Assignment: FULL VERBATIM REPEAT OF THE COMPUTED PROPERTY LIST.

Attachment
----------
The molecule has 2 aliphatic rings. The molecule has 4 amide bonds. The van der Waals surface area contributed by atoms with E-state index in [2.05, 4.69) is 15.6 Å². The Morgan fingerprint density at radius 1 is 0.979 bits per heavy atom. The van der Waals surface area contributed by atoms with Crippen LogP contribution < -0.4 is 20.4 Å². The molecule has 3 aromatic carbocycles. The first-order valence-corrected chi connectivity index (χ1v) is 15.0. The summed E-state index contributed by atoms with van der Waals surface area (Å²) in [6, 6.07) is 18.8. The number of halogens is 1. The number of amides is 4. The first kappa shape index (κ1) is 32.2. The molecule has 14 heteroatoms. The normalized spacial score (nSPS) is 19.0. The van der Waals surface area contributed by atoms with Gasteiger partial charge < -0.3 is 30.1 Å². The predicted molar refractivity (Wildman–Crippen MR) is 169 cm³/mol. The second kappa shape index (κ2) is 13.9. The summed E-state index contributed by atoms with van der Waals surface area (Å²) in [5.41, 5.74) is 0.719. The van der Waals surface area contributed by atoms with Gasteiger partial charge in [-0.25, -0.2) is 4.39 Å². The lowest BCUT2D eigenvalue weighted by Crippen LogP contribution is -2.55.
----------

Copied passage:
The molecule has 2 aliphatic rings. The molecule has 4 amide bonds. The van der Waals surface area contributed by atoms with E-state index in [2.05, 4.69) is 15.6 Å². The Morgan fingerprint density at radius 1 is 0.979 bits per heavy atom. The van der Waals surface area contributed by atoms with Crippen LogP contribution < -0.4 is 20.4 Å². The molecule has 3 aromatic carbocycles. The first-order valence-corrected chi connectivity index (χ1v) is 15.0. The summed E-state index contributed by atoms with van der Waals surface area (Å²) in [6, 6.07) is 18.8. The number of halogens is 1. The number of amides is 4. The first kappa shape index (κ1) is 32.2. The molecule has 14 heteroatoms. The normalized spacial score (nSPS) is 19.0. The van der Waals surface area contributed by atoms with Gasteiger partial charge < -0.3 is 30.1 Å². The predicted molar refractivity (Wildman–Crippen MR) is 169 cm³/mol. The second kappa shape index (κ2) is 13.9. The summed E-state index contributed by atoms with van der Waals surface area (Å²) in [5.41, 5.74) is 0.719. The van der Waals surface area contributed by atoms with Gasteiger partial charge in [-0.25, -0.2) is 4.39 Å². The lowest BCUT2D eigenvalue weighted by Crippen LogP contribution is -2.55.